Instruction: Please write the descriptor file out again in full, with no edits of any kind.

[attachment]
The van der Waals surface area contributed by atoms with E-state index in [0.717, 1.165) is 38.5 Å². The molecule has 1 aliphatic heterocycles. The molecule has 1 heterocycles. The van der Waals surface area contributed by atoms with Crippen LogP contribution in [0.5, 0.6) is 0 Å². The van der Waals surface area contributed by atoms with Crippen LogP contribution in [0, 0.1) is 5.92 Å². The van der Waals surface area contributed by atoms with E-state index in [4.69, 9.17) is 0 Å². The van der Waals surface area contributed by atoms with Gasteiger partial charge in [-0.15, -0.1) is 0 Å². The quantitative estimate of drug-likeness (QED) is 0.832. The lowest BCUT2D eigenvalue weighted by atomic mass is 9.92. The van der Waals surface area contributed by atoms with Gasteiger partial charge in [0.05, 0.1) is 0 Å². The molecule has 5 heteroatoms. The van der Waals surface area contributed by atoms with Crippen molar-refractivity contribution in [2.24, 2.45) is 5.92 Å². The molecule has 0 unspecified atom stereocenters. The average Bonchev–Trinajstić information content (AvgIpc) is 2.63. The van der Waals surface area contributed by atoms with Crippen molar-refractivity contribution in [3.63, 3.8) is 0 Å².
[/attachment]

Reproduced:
The van der Waals surface area contributed by atoms with E-state index in [0.717, 1.165) is 38.5 Å². The molecule has 1 aliphatic heterocycles. The molecule has 1 heterocycles. The van der Waals surface area contributed by atoms with Crippen LogP contribution in [0.5, 0.6) is 0 Å². The van der Waals surface area contributed by atoms with Crippen LogP contribution in [0, 0.1) is 5.92 Å². The van der Waals surface area contributed by atoms with E-state index in [4.69, 9.17) is 0 Å². The van der Waals surface area contributed by atoms with Gasteiger partial charge in [-0.15, -0.1) is 0 Å². The quantitative estimate of drug-likeness (QED) is 0.832. The lowest BCUT2D eigenvalue weighted by atomic mass is 9.92. The van der Waals surface area contributed by atoms with Gasteiger partial charge in [0.05, 0.1) is 0 Å². The molecule has 5 heteroatoms. The van der Waals surface area contributed by atoms with Crippen molar-refractivity contribution in [2.24, 2.45) is 5.92 Å². The molecule has 0 unspecified atom stereocenters. The average Bonchev–Trinajstić information content (AvgIpc) is 2.63. The van der Waals surface area contributed by atoms with Crippen molar-refractivity contribution in [3.63, 3.8) is 0 Å².